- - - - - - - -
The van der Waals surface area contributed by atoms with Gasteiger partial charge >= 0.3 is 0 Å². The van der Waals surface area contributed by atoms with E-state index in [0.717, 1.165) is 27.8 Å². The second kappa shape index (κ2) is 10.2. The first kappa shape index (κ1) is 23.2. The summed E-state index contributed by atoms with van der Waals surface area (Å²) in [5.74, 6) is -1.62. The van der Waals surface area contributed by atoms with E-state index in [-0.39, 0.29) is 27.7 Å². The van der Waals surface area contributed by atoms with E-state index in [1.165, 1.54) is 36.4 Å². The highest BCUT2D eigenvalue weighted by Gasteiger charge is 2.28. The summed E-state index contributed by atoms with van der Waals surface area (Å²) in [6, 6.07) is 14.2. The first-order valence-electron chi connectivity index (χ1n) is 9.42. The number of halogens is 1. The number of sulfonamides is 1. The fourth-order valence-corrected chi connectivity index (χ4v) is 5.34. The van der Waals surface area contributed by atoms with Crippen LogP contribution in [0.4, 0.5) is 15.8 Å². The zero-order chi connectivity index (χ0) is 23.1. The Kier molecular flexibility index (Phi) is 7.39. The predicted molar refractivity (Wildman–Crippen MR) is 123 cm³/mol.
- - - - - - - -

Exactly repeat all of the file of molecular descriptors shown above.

The van der Waals surface area contributed by atoms with Gasteiger partial charge >= 0.3 is 0 Å². The van der Waals surface area contributed by atoms with E-state index in [0.717, 1.165) is 27.8 Å². The second kappa shape index (κ2) is 10.2. The first kappa shape index (κ1) is 23.2. The summed E-state index contributed by atoms with van der Waals surface area (Å²) in [5.74, 6) is -1.62. The van der Waals surface area contributed by atoms with E-state index in [-0.39, 0.29) is 27.7 Å². The van der Waals surface area contributed by atoms with E-state index in [1.165, 1.54) is 36.4 Å². The highest BCUT2D eigenvalue weighted by Gasteiger charge is 2.28. The summed E-state index contributed by atoms with van der Waals surface area (Å²) in [6, 6.07) is 14.2. The first-order valence-electron chi connectivity index (χ1n) is 9.42. The number of halogens is 1. The number of sulfonamides is 1. The fourth-order valence-corrected chi connectivity index (χ4v) is 5.34. The van der Waals surface area contributed by atoms with Crippen LogP contribution in [0.4, 0.5) is 15.8 Å². The zero-order chi connectivity index (χ0) is 23.1. The Kier molecular flexibility index (Phi) is 7.39. The predicted molar refractivity (Wildman–Crippen MR) is 123 cm³/mol.